Last week women around the world observed the 100th celebration of International Women's Day. We honored female trailblazers and leaders.
One woman not discussed was Jean Bartel, Miss America 1943, who passed away two days before International Women's Day. Some of you may think that beauty queens aren't female leaders, and that they certainly aren't trailblazers. But Jean Bartel was both. Her reign illustrates how the Miss America Pageant was historically a transformative, feminist enterprise for American women.
When the Pageant started as a bathing beauty contest in 1921, no "respectable" women participated. It wasn't until 1935 when the formidable Lenora Slaughter (a female leader in her own right) took over the Pageant that it began to become an endeavor for the nation's "ideal" young women. Slaughter insisted that the girls competing could be something more than pretty faces, and she went on to establish some of the most distinctive and enduring characteristics of today's Miss America Pageant. In 1938 Slaughter made the talent portion of the competition mandatory; in 1941 she got the name officially changed to "The Miss America Pageant;" and in 1945 she gave out the first scholarship to the winner. All of Slaughter's effort were a calculated attempt to attract "ladies" to participate in the Pageant.
And Jean Bartel was one of those ladies. In 1942 she entered the Miss California pageant, after learning that one of the national pageant judges was a Broadway financier. Bartel wanted to be a Broadway star, and she figured this would be her chance to show of her singing chops, thanks to the talent portion of the Pageant. She entered the state pageant, won, and a month later traveled to Atlantic City, where she also won. The rest is history.
Jean Bartel made history for the Miss America Pageant -- and pageantry in general -- in two ways (all while selling more war bonds than any other individual in 1943). First, after her win, Bartel said she would not pose for pictures in her bathing suit. She was quoted as saying, "I use a bathing suit to go swimming in." For an organization that started out as a bathing beauty contest, and was sponsored by Catalina, a bathing suit company, this stance certainly upset the apple cart. Bartel's actions paved the way for Yolande Betbeze, Miss America 1951, to take a stand for "propriety," and refuse to be crowned in her bathing suit. Betbeze's decision was particularly fateful, as it led to Catalina pulling their sponsorship and starting their own beauty pageant -- what is known today as the Miss USA Pageant, part of the Miss Universe system, now owned by Donald Trump.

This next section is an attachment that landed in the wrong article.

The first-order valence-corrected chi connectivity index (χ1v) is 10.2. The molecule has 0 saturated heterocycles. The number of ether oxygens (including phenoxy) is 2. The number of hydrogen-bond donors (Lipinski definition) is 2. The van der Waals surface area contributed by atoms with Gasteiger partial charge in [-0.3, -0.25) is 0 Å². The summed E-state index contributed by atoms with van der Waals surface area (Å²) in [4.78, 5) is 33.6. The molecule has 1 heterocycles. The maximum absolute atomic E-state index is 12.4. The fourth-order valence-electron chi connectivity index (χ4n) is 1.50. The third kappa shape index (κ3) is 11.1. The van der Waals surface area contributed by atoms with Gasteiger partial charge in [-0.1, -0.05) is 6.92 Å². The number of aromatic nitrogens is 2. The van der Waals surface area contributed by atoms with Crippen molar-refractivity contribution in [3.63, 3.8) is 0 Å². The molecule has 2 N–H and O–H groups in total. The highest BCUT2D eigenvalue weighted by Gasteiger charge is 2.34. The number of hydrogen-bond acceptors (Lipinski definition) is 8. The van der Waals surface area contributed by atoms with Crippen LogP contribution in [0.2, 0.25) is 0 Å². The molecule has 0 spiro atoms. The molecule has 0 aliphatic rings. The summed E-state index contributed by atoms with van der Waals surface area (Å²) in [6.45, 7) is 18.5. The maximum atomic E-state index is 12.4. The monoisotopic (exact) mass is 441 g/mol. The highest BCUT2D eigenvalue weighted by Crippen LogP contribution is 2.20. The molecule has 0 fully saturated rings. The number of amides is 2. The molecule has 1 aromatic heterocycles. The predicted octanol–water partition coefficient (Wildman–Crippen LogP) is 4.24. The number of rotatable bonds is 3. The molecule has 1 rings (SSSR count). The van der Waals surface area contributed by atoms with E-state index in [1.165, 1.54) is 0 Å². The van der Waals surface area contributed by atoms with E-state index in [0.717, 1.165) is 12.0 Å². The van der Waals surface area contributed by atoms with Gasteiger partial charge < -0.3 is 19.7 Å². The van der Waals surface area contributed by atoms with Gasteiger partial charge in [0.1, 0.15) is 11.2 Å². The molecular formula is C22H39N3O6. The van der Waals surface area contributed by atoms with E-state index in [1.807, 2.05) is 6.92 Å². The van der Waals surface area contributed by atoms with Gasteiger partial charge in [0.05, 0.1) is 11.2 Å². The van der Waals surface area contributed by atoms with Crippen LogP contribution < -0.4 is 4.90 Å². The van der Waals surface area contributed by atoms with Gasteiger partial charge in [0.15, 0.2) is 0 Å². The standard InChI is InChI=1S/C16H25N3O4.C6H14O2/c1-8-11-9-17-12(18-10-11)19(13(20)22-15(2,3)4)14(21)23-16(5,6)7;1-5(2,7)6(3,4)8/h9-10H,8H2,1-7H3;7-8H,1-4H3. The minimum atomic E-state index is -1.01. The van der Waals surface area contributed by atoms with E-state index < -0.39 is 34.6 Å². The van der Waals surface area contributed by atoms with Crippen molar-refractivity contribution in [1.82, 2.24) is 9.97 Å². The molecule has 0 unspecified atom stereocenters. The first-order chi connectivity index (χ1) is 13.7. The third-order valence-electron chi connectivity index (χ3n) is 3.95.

It is also thanks in large part to Bartel that the Miss America Pageant is reportedly the largest source of scholarship money for women anywhere in the world. Yes, Miss America is a pageant, but it is also a scholarship program, and Jean Bartel was instrumental in that transformation. When she was crowned, Bartel was a student at UCLA. During her year, she met with various sorority sisters who suggested that the Pageant could help support women in earning their college degrees. Bartel mentioned this to Slaughter, who awarded the first scholarship shortly afterward to Miss America 1945, Bess Myerson (also the first, and only, Jewish Miss America).
Imagine: funds available in the 1940s to help women pursue higher education; this was cutting edge at the time. Recent Miss Americas, and their fellow contestants, have used winnings to pay for undergraduate and graduate degrees, and to specifically pay for medical school and law school tuition bills. Today this may seem less extraordinary than it was in the 1960s and 1970s, when women simply did not pursue graduate degrees in large numbers, both because of limited opportunities and finances. Miss America 1974, Rebecca King, was able to pay for law school because of her scholarship winnings, and is credited as being one of the first Miss Americas to use her winnings for graduate education. Yes, she had to wear a bathing suit to get the money, but thanks to Bartel and Betbeze, at least she didn't have to wear it while being crowned.
With so many more opportunities available to women today -- both in higher education and in entertainment -- it's easy for many to dismiss the Miss America Pageant. But Jean Bartel reminds us, particularly as we think about women's roles around the world, that it hasn't always been so easy. While parts of the Pageant may seem a bit outdated today (like the swimsuit competition), those features evolved over time, and women fought hard for progress when it came to baring their bathing suit bodies and supporting their minds. Who knows what changes the next 70 years will bring, and who the trailblazer who brings them will be?